Shortly after the end of World War 2 in 1945, the Cold war broke out and the world was once again hauled into chaotic disarray. Although it never really started or ended. Some say it started with Hiroshima, and some say it was the Potsdam conference. Although sources say it took place on 12th March 1947 (after WW2) and ended on Christmas Day in 1991. But does the 44 yearlong war still affect us today?


The profound conflicts disrupted the balance of power in several regions across the globe, the ramifications of which continue to influence military and national security policies to this day. Such as NATO (North Atlantic Treaty Organisation) which not only helps to defend the territory of its members, but also engages – where possible and when necessary – to project its values further afield, prevent and manage crises, stabilise post-conflict situations and support reconstruction.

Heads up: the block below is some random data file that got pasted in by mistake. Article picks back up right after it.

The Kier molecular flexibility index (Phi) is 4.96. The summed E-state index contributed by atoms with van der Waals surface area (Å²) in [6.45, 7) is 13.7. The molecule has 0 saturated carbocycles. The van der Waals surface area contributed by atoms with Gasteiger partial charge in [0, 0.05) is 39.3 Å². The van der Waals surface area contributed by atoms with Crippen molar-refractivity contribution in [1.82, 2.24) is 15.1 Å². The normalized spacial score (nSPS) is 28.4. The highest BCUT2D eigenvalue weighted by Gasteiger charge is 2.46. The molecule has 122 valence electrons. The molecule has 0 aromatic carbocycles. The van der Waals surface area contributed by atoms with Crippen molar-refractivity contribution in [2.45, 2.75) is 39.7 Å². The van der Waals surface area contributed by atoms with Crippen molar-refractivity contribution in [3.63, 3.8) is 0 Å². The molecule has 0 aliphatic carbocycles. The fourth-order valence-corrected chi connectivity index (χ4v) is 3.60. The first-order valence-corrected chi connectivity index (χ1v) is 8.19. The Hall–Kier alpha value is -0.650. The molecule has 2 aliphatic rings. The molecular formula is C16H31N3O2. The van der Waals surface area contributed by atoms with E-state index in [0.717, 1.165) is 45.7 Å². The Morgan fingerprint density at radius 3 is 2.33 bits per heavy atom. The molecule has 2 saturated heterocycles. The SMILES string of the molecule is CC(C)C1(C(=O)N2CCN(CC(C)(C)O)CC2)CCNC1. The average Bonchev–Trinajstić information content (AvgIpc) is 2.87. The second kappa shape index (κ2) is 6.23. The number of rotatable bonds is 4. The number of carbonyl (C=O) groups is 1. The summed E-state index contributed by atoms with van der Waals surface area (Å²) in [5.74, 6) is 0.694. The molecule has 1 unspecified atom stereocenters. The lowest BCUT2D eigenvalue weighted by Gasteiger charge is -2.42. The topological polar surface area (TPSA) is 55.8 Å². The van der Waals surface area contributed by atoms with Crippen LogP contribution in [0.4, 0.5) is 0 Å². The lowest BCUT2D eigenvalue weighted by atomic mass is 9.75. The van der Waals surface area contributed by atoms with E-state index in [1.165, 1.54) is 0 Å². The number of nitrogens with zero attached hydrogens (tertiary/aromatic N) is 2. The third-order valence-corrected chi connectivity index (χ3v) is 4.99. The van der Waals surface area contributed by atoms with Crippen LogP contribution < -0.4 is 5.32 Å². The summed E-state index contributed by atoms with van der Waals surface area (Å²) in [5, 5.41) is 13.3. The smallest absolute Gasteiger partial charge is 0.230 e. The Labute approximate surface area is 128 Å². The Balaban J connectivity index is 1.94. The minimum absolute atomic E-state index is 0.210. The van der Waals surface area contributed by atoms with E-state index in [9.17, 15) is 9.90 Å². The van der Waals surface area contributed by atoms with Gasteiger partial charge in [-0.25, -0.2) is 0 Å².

Defences like these have shown a significant decrease in the number of nuclear weapons in the world. This is largely due to the efforts of the United States and Russia to reduce their stockpiles of nuclear weapons.


Some of the many technological feats required for space travel trickled down into everyday life, such as satellite television, bar codes, and joysticks. This resource highlights innovations that arose from the Cold War, demonstrating how this long conflict helped shape today’s world in some positive ways.


And as a result of the war, governments around the world became increasingly focused on security and defence. This led to a shift in political power away from traditional political parties and towards those that were more focused on military and defence issues. Its effects include references of the culture during the war, particularly with themes of espionage and the threat of nuclear warfare. It is generally followed by the categorisation of international relations since 1989 and post-Cold war era to underline its impact.


The allies created the United Nations (UN), a new global organisation for international cooperation and diplomacy. Members of the UN agreed to outlaw wars of aggression to avoid a third world war. Overall, the effects were positive, leaving the world with mutual agreements of peace and order.